Many synthetic slate models come certified for Class 4 impact resistance from Underwriters Laboratories. That’s the highest level that roofing materials can achieve, and this will help increase the resiliency of your home. Many synthetic slate roofs have elements and designs to mitigate storm damage.
Many synthetic roofs have Class A fire ratings, the highest level. The tiles do not create burning particles and embers that could spread fire to the rest of a roof and have no dangerous flammable characteristics.
These features make synthetic slate roofing a great option when considering the fire resistance of your home. Some synthetic roofs have Class B or C ratings. To increase that rating, contractors can add a layer of fire retardant material underneath synthetic tiles that will raise the project's cost.
Yes. Often, recycled materials form the basis of faux slate roofing products. Euroshield products, for example, are composed of recycled tires. Another product, Enviroslate, by Enviroshake, is composed of 95% reclaimed materials. In this case, the composition is proprietary, and therefore the materials included are not publicized. If you are thinking of pursuing LEED Certification, this 95% recycled content will aid in achieving LEED credits for recycled content.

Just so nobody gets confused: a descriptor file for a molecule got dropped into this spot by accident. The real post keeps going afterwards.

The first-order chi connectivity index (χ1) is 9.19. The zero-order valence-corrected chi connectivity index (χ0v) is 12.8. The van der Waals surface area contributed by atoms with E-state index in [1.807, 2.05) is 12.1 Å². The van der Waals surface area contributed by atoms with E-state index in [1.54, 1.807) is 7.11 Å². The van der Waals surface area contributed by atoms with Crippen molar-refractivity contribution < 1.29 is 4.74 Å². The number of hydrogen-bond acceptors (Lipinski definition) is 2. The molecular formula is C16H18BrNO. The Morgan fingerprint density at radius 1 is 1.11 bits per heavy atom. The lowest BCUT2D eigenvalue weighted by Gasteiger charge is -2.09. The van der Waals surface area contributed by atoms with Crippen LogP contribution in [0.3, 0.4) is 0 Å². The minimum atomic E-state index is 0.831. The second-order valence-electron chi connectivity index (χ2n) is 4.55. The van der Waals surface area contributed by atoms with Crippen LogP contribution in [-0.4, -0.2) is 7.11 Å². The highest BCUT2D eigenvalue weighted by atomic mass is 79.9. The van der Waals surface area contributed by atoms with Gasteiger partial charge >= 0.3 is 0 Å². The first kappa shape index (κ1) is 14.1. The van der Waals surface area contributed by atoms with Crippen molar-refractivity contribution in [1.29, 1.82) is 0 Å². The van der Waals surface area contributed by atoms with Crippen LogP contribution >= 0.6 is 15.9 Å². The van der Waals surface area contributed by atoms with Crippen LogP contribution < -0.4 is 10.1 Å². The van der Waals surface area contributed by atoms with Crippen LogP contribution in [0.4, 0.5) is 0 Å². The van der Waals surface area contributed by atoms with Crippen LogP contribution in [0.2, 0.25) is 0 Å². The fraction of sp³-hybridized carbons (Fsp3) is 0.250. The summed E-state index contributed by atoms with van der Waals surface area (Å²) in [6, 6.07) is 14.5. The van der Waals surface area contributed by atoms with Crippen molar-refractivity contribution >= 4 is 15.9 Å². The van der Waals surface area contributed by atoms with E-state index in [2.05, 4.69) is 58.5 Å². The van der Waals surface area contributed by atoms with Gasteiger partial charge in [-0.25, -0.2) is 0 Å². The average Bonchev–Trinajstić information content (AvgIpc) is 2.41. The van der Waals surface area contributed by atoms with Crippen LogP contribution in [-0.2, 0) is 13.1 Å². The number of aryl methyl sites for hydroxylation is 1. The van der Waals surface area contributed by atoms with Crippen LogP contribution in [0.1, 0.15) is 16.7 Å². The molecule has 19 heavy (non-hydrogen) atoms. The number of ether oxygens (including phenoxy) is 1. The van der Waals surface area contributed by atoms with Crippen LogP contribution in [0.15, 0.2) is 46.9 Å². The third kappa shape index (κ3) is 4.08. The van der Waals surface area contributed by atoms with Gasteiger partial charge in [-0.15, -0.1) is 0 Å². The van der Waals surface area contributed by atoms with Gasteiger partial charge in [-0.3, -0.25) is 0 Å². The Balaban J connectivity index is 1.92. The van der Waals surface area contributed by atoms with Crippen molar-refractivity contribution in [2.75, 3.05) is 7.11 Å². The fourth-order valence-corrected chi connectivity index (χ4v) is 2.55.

Typically, synthetic tiles with recycled materials use recycled plastic, rubber, plastic, cellulose fibers, and mineral dust. Manufacturers use high-quality post-industrial waste rather than content from consumer products.
Many synthetic slate manufacturers produce their products in North America. Being able to source materials, recycle them, and make the product locally has many environmental advantages. These include reducing waste to landfills, reducing the carbon required for transportation, and possibly achieving further LEED points if you live within a 500-mile radius of the manufacturer.
When removed, synthetic roofs can be recycled. Roofing materials contribute 5 percent of the waste stream of landfills, a not insignificant figure. Real slate is not renewable and cannot be recycled.
As noted, synthetic tiles not as cheap as other roofing options. Not all models have Class A fire ratings. The industry suffered from a few fly-by-night companies, leaving customers with worthless warranties. And speaking of warranties, many industry professionals question the 50-year length since synthetics are relatively new. No one knows what they will look like after five decades of weather abuse.
Work with a roofing contractor and find out from the company if they have installed slate and synthetic slate roofs in your neighborhood. Check them out. Can you tell the difference? Now study manufacturer websites for more information and contact local distributors to gather samples. That won’t be easy, but holding real shingles in your hand and matching them to your home’s exterior will help you make the right choice.
Many reputable companies sell in this market. Plastic and polymer firms include Authentic Roof, Brava Roof Tile, DaVinci Roofscapes, Enviroslate by Enviroshake, Polysand, and Titan Roof Systems. Rubber manufacturers include EcoStar and Euroshield. Slate Select offers fiber cement shingles, and Certainteed offers metal, slate look shakes.